News / Asia

    Tajik Migrants: Both Parents Leaving for Work Puts a Strain on Those Left Behind

    As many Tajik children lose both their parents to labor migration, this is placing an increasing burden on other family members left behind to look after them. (File Photo)As many Tajik children lose both their parents to labor migration, this is placing an increasing burden on other family members left behind to look after them. (File Photo)
    x
    As many Tajik children lose both their parents to labor migration, this is placing an increasing burden on other family members left behind to look after them. (File Photo)
    As many Tajik children lose both their parents to labor migration, this is placing an increasing burden on other family members left behind to look after them. (File Photo)
    Daisy SindelarSohibai Karomatullo
    Ten-year-old Nigora has grown used to seeing her father and brother just once a year. 
     
    Both men left Tajikistan several years ago to find regular work in Russia. But one month ago, her mother left as well, putting Nigora in the care of an older sister. This is something she has found harder to take.
     
    "I don't know what my father does there," she says. "But my mother works as a seamstress. My brother makes tables and chairs. My mom left a month ago, but my brother and father left many years ago. They call me every day, but I still miss them. My mom told me that when they buy a place [in Russia], they will bring us all there."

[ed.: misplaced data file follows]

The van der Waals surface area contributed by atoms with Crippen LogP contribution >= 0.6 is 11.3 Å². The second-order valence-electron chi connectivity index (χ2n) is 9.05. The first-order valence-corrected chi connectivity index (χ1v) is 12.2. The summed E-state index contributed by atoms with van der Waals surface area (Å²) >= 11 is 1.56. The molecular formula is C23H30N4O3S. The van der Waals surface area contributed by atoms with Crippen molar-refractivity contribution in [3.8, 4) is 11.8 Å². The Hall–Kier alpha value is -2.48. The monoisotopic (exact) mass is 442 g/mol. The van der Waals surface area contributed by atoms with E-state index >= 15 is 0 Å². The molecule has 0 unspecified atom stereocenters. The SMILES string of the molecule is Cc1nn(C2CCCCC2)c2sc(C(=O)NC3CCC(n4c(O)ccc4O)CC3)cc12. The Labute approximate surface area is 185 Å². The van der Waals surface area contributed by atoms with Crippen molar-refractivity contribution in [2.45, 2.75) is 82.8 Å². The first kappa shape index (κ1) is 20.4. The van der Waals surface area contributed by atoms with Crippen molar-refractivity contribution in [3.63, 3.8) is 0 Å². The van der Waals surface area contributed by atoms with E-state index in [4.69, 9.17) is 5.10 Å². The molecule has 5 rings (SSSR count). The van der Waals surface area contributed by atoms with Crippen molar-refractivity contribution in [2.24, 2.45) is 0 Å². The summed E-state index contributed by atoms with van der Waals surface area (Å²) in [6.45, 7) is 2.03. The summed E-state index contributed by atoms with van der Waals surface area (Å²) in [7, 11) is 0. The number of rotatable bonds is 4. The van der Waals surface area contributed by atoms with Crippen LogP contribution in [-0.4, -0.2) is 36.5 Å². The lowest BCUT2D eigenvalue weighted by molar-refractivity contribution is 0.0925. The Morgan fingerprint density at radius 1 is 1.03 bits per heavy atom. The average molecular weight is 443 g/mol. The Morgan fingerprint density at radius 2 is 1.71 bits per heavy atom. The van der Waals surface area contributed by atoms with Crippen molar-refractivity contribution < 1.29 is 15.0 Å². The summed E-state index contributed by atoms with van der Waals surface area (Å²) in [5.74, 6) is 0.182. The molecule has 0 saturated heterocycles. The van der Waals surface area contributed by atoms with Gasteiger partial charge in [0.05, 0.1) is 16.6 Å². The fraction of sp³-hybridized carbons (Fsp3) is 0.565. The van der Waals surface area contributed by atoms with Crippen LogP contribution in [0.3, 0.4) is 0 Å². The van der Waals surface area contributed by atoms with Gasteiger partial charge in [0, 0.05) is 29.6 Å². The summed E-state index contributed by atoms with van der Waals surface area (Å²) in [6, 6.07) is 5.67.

Some 1 million Tajiks are estimated to be living and working outside their country, settling temporarily in Russia or other countries to find work.
     
    It's a massive drain in a country of less than 8 million people. But it's labor migration that keeps impoverished Tajikistan afloat, with remittances of $3 billion accounting for nearly half of the country's GDP.
     
    For years, it was men who traditionally left the country to make money. But since the global financial crisis in 2008-09, Tajik women have begun making the journey as well, accounting for as much as one-sixth of the outflow.
     
    More Than They Bargained For
     
    Many are able to find work as housekeepers, nannies, and cleaners. But their exodus has created a new demographic reality in Tajikistan: thousands of parentless children, left in the care of older siblings or more often grandparents, for years at a time.
     
    Grandparents often serve as surrogate babysitters in close-knit Tajik families. But many say the daily rigors of full-time child care are more than they bargained for - and hard on the children as well.
     
    Mamurbi, a 70-year-old pensioner living in the town of Qurghonteppa, some 100 kilometers south of Dushanbe, has been left taking care of seven grandchildren between the ages of 14 and 4.
     
    Mamurbi raised three children of her own, but that hasn't been enough to prepare her for the realities of acting as disciplinarian in her newly unruly household.
     
    "I try my best to do as much as I can," she says. "Mostly with kindness, but sometimes by force. I say to them, 'My dear children, don't do this.' But it's very difficult to bring up children without a man in the house. Thank God they listen to their uncle."